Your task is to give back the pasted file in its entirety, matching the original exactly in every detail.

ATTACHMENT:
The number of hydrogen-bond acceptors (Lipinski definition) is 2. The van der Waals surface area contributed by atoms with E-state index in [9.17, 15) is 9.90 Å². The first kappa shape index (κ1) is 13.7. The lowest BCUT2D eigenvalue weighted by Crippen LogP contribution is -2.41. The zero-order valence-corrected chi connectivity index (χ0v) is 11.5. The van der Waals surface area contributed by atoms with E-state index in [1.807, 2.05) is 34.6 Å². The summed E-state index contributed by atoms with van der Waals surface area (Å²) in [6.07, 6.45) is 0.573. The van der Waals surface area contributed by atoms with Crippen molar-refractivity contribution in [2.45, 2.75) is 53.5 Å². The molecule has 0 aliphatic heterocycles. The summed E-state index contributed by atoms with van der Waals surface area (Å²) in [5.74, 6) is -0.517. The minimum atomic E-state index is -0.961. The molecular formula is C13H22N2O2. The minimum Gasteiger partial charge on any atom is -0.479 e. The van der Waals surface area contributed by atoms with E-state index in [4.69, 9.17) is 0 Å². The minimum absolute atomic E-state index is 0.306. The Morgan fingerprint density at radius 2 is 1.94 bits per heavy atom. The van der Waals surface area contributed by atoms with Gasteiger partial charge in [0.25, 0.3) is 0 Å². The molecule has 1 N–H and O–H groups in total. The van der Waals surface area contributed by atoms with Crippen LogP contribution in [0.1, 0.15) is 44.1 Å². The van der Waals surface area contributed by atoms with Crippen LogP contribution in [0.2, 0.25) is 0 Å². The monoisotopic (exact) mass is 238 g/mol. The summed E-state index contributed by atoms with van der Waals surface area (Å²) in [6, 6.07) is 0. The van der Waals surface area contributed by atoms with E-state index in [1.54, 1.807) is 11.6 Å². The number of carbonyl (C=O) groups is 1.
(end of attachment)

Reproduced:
The number of hydrogen-bond acceptors (Lipinski definition) is 2. The van der Waals surface area contributed by atoms with E-state index in [9.17, 15) is 9.90 Å². The first kappa shape index (κ1) is 13.7. The lowest BCUT2D eigenvalue weighted by Crippen LogP contribution is -2.41. The zero-order valence-corrected chi connectivity index (χ0v) is 11.5. The van der Waals surface area contributed by atoms with E-state index in [1.807, 2.05) is 34.6 Å². The summed E-state index contributed by atoms with van der Waals surface area (Å²) in [6.07, 6.45) is 0.573. The van der Waals surface area contributed by atoms with Crippen molar-refractivity contribution in [2.45, 2.75) is 53.5 Å². The molecule has 0 aliphatic heterocycles. The summed E-state index contributed by atoms with van der Waals surface area (Å²) in [5.74, 6) is -0.517. The minimum atomic E-state index is -0.961. The molecular formula is C13H22N2O2. The minimum Gasteiger partial charge on any atom is -0.479 e. The van der Waals surface area contributed by atoms with E-state index in [4.69, 9.17) is 0 Å². The minimum absolute atomic E-state index is 0.306. The Morgan fingerprint density at radius 2 is 1.94 bits per heavy atom. The van der Waals surface area contributed by atoms with Gasteiger partial charge in [0.25, 0.3) is 0 Å². The molecule has 1 N–H and O–H groups in total. The van der Waals surface area contributed by atoms with Crippen LogP contribution in [0.1, 0.15) is 44.1 Å². The van der Waals surface area contributed by atoms with Crippen LogP contribution in [0.2, 0.25) is 0 Å². The monoisotopic (exact) mass is 238 g/mol. The summed E-state index contributed by atoms with van der Waals surface area (Å²) in [6, 6.07) is 0. The van der Waals surface area contributed by atoms with E-state index in [1.54, 1.807) is 11.6 Å². The number of carbonyl (C=O) groups is 1.